Kings Blog and Q&A

News, observations and reader questions about the Sacramento Kings and the NBA.

February 2, 2009
Opening tip: Now even bad teams are showing up the Kings

Kings (11-38) at Suns (25-20)

Scoring: Kings 13th (99.3), Suns sixth (104).
Shooting: Kings 24th (44.5 percent), Suns first (49.6).
Scoring defense: Kings 29th (108.4), Suns 26th (103.4).
Shooting defense: Kings 29th (48.1 percent), Suns tied for 12th (45.3).
Rebound differential: Kings 29th (minus-4.4), Suns 14th (plus-0.6).

The link: Suns coverage in the Arizona Republic.
The almanac: On this date in 1968, Wilt Chamberlain of the 76ers had a club-record 21 assists, a mark later tied by Maurice Cheeks. On this date in 1994, Lenny Wilkens of the Hawks joined Red Auerbach as the only coaches with 900 career victories. On this date in 1996, the TNT broadcast of the Lakers-Bulls game in the first meeting of Magic Johnson and Michael Jordan since the 1991 Finals set the record for highest-rated cable telecast in league history. That stood until a Bulls-Magic playoff game in 1996.


They'll always have Sunday. Kings 122, Thunder 118 in some pretty-empty warehouse in Natomas. Woo hoo. That team meeting the day before will turn things around, just like the other soul-searching moments have made such a difference.

But things are still going way backwards. No breaking news there. Except that there is fresh evidence of a new kind of backwards.

The Thunder is getting a lot better, the Timberwolves are getting better and the Warriors are sort of getting better, which means that young teams (Oklahoma City, Minnesota) are developing and veteran/youth mixes (Golden State) are finding order while the Kings are the same mess. Progress in other places, some with inferior rosters and less experience to pull themselves up, zero progress in Sacramento.

The Thunder, Timberwolves and Warriors are making the Kings look worse, just when that didn't seem possible, because they're improving and getting something other than a paycheck out of the tedium of the middle of the season. Only the Grizzlies can match the Kings for bad teams getting worse, and that's taken Memphis firing its coach and riding a 12-game losing streak. (The Wizards are out of the discussion because their problems are largely injury related.)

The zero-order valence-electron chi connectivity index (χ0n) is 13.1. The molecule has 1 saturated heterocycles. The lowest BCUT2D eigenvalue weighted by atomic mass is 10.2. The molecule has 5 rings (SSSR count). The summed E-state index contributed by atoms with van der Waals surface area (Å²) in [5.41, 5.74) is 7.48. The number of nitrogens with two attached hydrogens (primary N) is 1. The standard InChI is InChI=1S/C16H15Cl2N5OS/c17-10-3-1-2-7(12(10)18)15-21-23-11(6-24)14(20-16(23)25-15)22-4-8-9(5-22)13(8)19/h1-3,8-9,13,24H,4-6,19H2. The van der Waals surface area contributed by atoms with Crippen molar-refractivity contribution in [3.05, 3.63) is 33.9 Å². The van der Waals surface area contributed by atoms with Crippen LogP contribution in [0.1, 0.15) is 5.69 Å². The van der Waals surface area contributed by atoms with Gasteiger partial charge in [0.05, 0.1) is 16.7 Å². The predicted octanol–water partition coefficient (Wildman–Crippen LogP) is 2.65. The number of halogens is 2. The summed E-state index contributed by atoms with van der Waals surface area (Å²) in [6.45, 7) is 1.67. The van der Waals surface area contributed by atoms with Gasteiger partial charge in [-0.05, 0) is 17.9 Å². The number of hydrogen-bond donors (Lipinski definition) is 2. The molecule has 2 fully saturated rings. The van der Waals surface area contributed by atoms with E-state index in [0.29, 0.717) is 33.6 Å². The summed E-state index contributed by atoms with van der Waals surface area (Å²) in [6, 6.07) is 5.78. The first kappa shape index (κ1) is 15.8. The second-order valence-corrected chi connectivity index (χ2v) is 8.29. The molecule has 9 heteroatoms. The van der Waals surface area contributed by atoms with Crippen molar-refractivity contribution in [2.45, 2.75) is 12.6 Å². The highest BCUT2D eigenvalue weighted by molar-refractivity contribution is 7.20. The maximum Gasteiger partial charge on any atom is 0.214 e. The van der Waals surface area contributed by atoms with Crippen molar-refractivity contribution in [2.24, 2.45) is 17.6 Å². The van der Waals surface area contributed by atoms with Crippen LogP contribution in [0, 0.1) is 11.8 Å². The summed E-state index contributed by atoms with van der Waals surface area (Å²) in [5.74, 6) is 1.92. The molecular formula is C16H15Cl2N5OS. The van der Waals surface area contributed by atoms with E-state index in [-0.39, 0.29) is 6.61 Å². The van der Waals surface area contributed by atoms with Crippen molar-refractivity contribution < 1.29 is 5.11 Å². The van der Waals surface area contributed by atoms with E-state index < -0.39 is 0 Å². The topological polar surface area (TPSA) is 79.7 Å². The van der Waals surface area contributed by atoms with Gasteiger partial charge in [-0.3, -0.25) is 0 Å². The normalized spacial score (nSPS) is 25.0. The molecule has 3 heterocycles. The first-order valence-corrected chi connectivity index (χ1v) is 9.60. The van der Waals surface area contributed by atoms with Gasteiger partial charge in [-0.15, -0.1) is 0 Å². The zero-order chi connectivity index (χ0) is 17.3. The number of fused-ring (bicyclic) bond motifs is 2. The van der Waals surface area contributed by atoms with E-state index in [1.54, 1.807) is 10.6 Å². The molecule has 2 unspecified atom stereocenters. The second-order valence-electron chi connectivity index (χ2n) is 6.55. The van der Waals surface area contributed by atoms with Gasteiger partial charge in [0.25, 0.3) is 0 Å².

As in:

*The Timberwolves were 4-23 on Dec. 25. In 19 games since, they're 12-7, including a five-game winning streak and a three-game winning streak. There have been wins over the Suns and Hornets. Kevin Love averaged more minutes in January than any other month.

*The Thunder was 3-29 on Dec. 30. In 16 games since, it is 8-8, with wins over the Jazz and Pistons. Lottery pick Russell Westbrook has made nice strides. Kevin Durant is turning into the point machine everyone predicted.

*The Warriors were 8-22 on Dec. 25. In 18 games since, they're 7-11 and have defeated the Celtics, Hawks and Hornets. Golden State also had the impressive double of losing to the Thunder and Timberwolves in consecutive outings, but this still has been the best stretch of 2008-09. It's not all related to the return of Monta Ellis, though that's another energy boost.

*The Kings were 7-24 on Dec. 29. In 18 games since, they're 4-14, with wins over the Mavericks, Clippers, Warriors and Thunder. But at least they're developing Brad Miller for the future -- he averaged more minutes in January than Spencer Hawes or Jason Thompson.

A lot of the investment was because he was playing well. Some of the investment was probably to show interested suitors he's still got something. Point made. No team will lower the bid if Miller's time declines the next couple weeks. It'll be understandable. Some might even say logical.

Four-and-14 and mostly not even developing the young players. Thompson had a good January and played more than either of the previous two full months. But Francisco Garcia averaged fewer minutes than December, his only other full month of the season, and part of the December was easing into the lineup after missing the first 17 games with a calf injury. Hawes averaged fewer minutes in January than November or December.

There's got to be something wrong in a legit center prospect going from a very encouraging first couple months of his second season to losing minutes because he's struggling with his shot and generally out of rhythm. Hawes is getting squeezed because Miller needs to be showcased and because he gives the Kings a better chance to win, and that is sure turning out well. Some arrangement.

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